First of all, in order to gain a better understanding, I looked up the term ’internet of things’ on Wikipedia. ‘It refers to uniquely identifiable objects and their virtual representations in an Internet-like structure.’ I will just abbreviate it as IOT. The concept of IOT was first used in the early 20 century by Kevin ashton(Kevin Ashton: That 'Internet of Things' Thing. In: RFID Journal, 22 July 2009. Retrieved 8 April 2011.) He suggested that the raw data from the internet are all resourced. Humans will make errors and have limited time, it would be more effective and accurate if the devices can gather data themselves and then give back to human.
As modern society develops, it creates opportunities and problems simultaneously, in the past years people tried so hard to reduce the amount of work must be done by human as much as possivle. The IOT seems virtual but actually it is connected to the real things. The internet is a great invention and so is IOT, most of our mobile phones are ‘smart phones’ contains not only calls, SMS, but also the ability to access internet, GPS, cameras and so on. Steve has mentioned the 50 Sensor applications for a smarter world and things like ‘smart phone detection’ is almost known to everyone. That’s unimaginable few decades ago.
It is also interesting to think it in architectural way: Some tricky designs can be achieved by using advanced technology and the building can be easily managed (smart parking, auto control of windows according to weather) they can be quite environmentally friendly.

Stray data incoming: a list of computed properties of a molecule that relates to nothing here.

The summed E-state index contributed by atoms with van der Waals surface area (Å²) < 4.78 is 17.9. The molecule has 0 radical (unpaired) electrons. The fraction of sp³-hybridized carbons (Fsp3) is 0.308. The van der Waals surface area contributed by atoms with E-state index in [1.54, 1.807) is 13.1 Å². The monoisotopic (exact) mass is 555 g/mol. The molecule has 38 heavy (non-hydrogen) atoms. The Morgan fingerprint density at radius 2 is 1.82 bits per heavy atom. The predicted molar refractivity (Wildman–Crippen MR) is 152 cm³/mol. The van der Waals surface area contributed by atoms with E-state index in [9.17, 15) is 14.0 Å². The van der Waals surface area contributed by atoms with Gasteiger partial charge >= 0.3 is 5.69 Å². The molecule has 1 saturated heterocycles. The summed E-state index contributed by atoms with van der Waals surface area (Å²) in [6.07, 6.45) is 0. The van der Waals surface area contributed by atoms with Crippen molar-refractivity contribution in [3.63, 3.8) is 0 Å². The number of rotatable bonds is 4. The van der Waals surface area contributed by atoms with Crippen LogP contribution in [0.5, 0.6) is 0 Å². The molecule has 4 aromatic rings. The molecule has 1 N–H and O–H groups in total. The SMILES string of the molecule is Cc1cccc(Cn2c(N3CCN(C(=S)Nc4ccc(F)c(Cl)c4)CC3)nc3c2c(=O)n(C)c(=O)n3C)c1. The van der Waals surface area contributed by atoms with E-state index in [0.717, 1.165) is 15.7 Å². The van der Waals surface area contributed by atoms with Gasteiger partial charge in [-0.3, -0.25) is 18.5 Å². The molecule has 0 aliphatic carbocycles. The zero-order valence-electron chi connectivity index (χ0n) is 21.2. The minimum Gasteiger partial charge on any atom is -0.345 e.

The example Indian farmers access the information provided by government to effectively make their plans according to weather and market. The labors also using phones to cut out middle men in sourcing jobs is another direct way of making their lives easier. I literally agree that better data on urban utilities will help clean up theft and inefficiency, until the quality and lowered prices of services turn even the current slum dwellers into satisfied paying customers. However I am still bit worried about the standard of ‘satisfied’. In china, for people at the bottom of society like farmers, it’s very hard to get them satisfied unless things that are completely free, they sometimes not willing to pay even ten dollars for services that may worth twenty. Therefore in my own opinion, if we really want to clean up theft and inefficiency, the best approach is still education. Focus on the bright side, IOT is a revolution that as if we created a new world full of implicit connections, it is a remarkable leap to further civilized world.